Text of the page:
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Cyclone Shaheen aftermath: ‘Thousands’ of cars destroyed, ‘hundreds’ of homes ravaged


IMMENSE DAMAGE: CMA launches electronic link for insured parties to file complaints over rejected claims

As a massive clean-up mounted by government agencies, aided by thousands of volunteers, picks up pace in North and South Al Batinah governorates in the wake of Cyclone Shaheen’s devastating sweep last week, the scale of the damage inflicted on private homes, small businesses and farm holdings is becoming increasingly evident.

A preliminary assessment of the damage, based on first-hand accounts shared by representatives of charity groups, insurance firms, loss adjustors and urban planning agencies, characterizes the physical damage unleashed by the tropical cyclone as “immense”.

“The scale of damage is truly devastating,” said an Omani insurance executive returning from a weekend of volunteer work along with a group of friends in flood-ravaged neighbourhoods of Al Suwaiq Wilayat.

“Virtually every home has lost everything that once filled the ground floors, parking lots and garden settings. The owners are now dealing with mucky silt and debris, which has destroyed parked cars, furniture, carpets, electrical appliances and electronics and other household effects. The scene is heart-breaking,” the executive, who did not wish to be identified, told the Observer.

Over the weekend, the Capital Market Authority (CMA), the regulator of the insurance sector in the Sultanate, published an extensive database of licensed insurance companies, along with contact particulars of their local representatives distributed across the country.

The Authority encouraged insured individuals and organisations that have suffered material damage inflicted by Cyclone Shaheen to submit their complaints via an electronic link ( if their claims go unheeded.


The deluge sparked by Cyclone Shaheen during October 3 and 4, 2021 inundated potentially “thousands” of cars all across Barka, Al Musannah, Al Suwaiq, Al Khabourah and Saham wilayats, among other nearby neighbourhoods, according to preliminary estimates. A final tally is expected to take several weeks, but insurers are already bracing for sizable exposure in the form of claims from car owners.

Until the fine print in the unified motor insurance policy mandated by the CMA in 2008, one year after Cyclone Gonu struck Oman with devastating effect, is clarified, insurance experts are divided over whether the great majority of car-owners will receive some compensation for their wrecked vehicles.

On the one hand, there are experts who argue that coverage against Storm, Tempest and Flood (STF) is built into every motor insurance policy – whether Third Party Insured or Comprehensively Insured – in line with CMA directives. Unless where proven that the car owner was reckless or negligent in safeguarding their vehicle during the storm, such as by attempting to cross a flooded wadi, all insured vehicles are automatically covered for STF-related damage.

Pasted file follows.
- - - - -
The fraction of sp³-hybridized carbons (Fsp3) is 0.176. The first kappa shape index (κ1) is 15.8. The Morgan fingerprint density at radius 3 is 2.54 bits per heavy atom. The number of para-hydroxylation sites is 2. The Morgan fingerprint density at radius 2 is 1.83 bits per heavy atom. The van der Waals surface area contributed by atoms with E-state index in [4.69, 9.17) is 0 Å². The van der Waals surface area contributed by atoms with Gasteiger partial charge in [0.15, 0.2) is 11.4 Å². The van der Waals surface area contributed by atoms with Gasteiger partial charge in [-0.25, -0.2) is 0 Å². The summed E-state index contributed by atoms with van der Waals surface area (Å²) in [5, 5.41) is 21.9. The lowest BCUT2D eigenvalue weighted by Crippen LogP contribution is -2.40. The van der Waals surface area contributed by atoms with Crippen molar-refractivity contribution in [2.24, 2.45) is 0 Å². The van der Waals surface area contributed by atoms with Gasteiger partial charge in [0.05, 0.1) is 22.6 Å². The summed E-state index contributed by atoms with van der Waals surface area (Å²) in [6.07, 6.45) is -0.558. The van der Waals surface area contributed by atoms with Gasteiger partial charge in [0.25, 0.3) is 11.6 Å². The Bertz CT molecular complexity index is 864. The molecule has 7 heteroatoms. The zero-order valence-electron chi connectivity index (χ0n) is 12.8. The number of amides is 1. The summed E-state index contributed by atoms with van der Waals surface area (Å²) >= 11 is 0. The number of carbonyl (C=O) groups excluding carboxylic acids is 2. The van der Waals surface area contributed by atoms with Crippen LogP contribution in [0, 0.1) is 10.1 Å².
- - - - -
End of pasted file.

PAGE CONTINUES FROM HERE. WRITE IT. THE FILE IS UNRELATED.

On the other side are those who insist that STF coverage is an add-on option in Third Party insurance policies that comes with an extra fee. As reported by the Observer earlier, large numbers of vehicle owners are understood to have switched to Third Party insurance coverage over the past two years to reduce their cost burden in the face of financial constraints posed by the economic downturn and exacerbated by the pandemic. Whether they are now entitled to insurance compensation is not a given, it is argued.


From the insurance standpoint, the large majority of cars affected by the Shaheen floods is unlikely to be salvageable and may have to be written off.

“If the flooding was up to the carpet level in the car, then there’s a good chance it can be fully repaired, assuming it wasn’t running at the time. But if the level has reached the dashboard level, then given the dominant role of electronics in modern vehicles, such vehicles are beyond redemption,” one expert explained.

The outlook for homes damaged by the floodwaters is even worse, it is pointed out. An insurance executive contacted by the Observer noted: “The uptake of home insurance products has been dismal. Sadly, the hundreds of homeowners who have seen their household effects destroyed in the floods would have received RO 5,000 in compensation had they considered home insurance amounting to a few tens of Omani riyals per year.”

However, home or building owners who still have an outstanding housing loan can hope to get some compensation because most such loans have inbuilt insurance coverage, according to one expert.

“It is advisable for those with housing and property loans to approach their service providers to ascertain any possibility to obtain some coverage for flood-related damage to their dwellings,” he said.

Cyclone Gonu, described as the most destructive storm to hit Oman in modern times, is said to have caused losses totaling around RO 3 billion in 2007. However, insured losses amounted to only RO 245 million.

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